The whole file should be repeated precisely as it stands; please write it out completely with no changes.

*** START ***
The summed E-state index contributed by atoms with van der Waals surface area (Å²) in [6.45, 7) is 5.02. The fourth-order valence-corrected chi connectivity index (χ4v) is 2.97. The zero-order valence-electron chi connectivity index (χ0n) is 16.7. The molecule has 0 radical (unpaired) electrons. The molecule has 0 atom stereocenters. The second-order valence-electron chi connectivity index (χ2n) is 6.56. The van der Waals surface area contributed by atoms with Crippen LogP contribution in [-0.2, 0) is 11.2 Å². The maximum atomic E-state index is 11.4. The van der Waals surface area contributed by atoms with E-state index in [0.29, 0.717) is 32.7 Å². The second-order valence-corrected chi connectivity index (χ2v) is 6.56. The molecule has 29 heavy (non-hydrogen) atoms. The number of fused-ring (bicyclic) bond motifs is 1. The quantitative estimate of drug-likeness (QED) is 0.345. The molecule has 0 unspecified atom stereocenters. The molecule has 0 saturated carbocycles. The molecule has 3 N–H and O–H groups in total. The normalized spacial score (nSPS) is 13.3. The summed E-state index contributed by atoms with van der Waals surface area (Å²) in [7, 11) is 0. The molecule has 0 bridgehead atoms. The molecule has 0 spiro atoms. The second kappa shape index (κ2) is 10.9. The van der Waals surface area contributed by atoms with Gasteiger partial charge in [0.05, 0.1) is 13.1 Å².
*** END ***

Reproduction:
The summed E-state index contributed by atoms with van der Waals surface area (Å²) in [6.45, 7) is 5.02. The fourth-order valence-corrected chi connectivity index (χ4v) is 2.97. The zero-order valence-electron chi connectivity index (χ0n) is 16.7. The molecule has 0 radical (unpaired) electrons. The molecule has 0 atom stereocenters. The second-order valence-electron chi connectivity index (χ2n) is 6.56. The van der Waals surface area contributed by atoms with Crippen LogP contribution in [-0.2, 0) is 11.2 Å². The maximum atomic E-state index is 11.4. The van der Waals surface area contributed by atoms with E-state index in [0.29, 0.717) is 32.7 Å². The second-order valence-corrected chi connectivity index (χ2v) is 6.56. The molecule has 29 heavy (non-hydrogen) atoms. The number of fused-ring (bicyclic) bond motifs is 1. The quantitative estimate of drug-likeness (QED) is 0.345. The molecule has 0 unspecified atom stereocenters. The molecule has 0 saturated carbocycles. The molecule has 3 N–H and O–H groups in total. The normalized spacial score (nSPS) is 13.3. The summed E-state index contributed by atoms with van der Waals surface area (Å²) in [7, 11) is 0. The molecule has 0 bridgehead atoms. The molecule has 0 spiro atoms. The second kappa shape index (κ2) is 10.9. The van der Waals surface area contributed by atoms with Gasteiger partial charge in [0.05, 0.1) is 13.1 Å².